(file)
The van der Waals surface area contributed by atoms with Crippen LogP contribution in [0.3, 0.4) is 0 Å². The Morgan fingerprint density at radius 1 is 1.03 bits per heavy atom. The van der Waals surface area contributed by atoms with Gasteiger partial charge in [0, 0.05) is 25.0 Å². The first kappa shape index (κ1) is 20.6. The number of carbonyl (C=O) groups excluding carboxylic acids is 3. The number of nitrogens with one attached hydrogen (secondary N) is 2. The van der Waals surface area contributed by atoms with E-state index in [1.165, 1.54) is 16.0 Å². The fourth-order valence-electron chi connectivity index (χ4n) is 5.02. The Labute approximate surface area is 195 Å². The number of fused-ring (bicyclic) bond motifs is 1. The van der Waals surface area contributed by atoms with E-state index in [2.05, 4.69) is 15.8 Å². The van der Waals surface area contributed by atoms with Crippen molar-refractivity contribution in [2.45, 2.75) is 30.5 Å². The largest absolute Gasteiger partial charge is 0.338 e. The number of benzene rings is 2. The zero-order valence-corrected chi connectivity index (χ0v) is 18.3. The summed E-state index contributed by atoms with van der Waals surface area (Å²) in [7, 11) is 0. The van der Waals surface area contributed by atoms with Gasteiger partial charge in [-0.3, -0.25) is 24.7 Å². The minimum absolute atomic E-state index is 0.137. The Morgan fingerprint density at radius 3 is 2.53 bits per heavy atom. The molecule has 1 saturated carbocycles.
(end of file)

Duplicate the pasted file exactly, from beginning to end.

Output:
The van der Waals surface area contributed by atoms with Crippen LogP contribution in [0.3, 0.4) is 0 Å². The Morgan fingerprint density at radius 1 is 1.03 bits per heavy atom. The van der Waals surface area contributed by atoms with Gasteiger partial charge in [0, 0.05) is 25.0 Å². The first kappa shape index (κ1) is 20.6. The number of carbonyl (C=O) groups excluding carboxylic acids is 3. The number of nitrogens with one attached hydrogen (secondary N) is 2. The van der Waals surface area contributed by atoms with E-state index in [1.165, 1.54) is 16.0 Å². The fourth-order valence-electron chi connectivity index (χ4n) is 5.02. The Labute approximate surface area is 195 Å². The number of fused-ring (bicyclic) bond motifs is 1. The van der Waals surface area contributed by atoms with E-state index in [2.05, 4.69) is 15.8 Å². The van der Waals surface area contributed by atoms with Crippen molar-refractivity contribution in [2.45, 2.75) is 30.5 Å². The largest absolute Gasteiger partial charge is 0.338 e. The number of benzene rings is 2. The zero-order valence-corrected chi connectivity index (χ0v) is 18.3. The summed E-state index contributed by atoms with van der Waals surface area (Å²) in [7, 11) is 0. The van der Waals surface area contributed by atoms with Gasteiger partial charge in [-0.3, -0.25) is 24.7 Å². The minimum absolute atomic E-state index is 0.137. The Morgan fingerprint density at radius 3 is 2.53 bits per heavy atom. The molecule has 1 saturated carbocycles.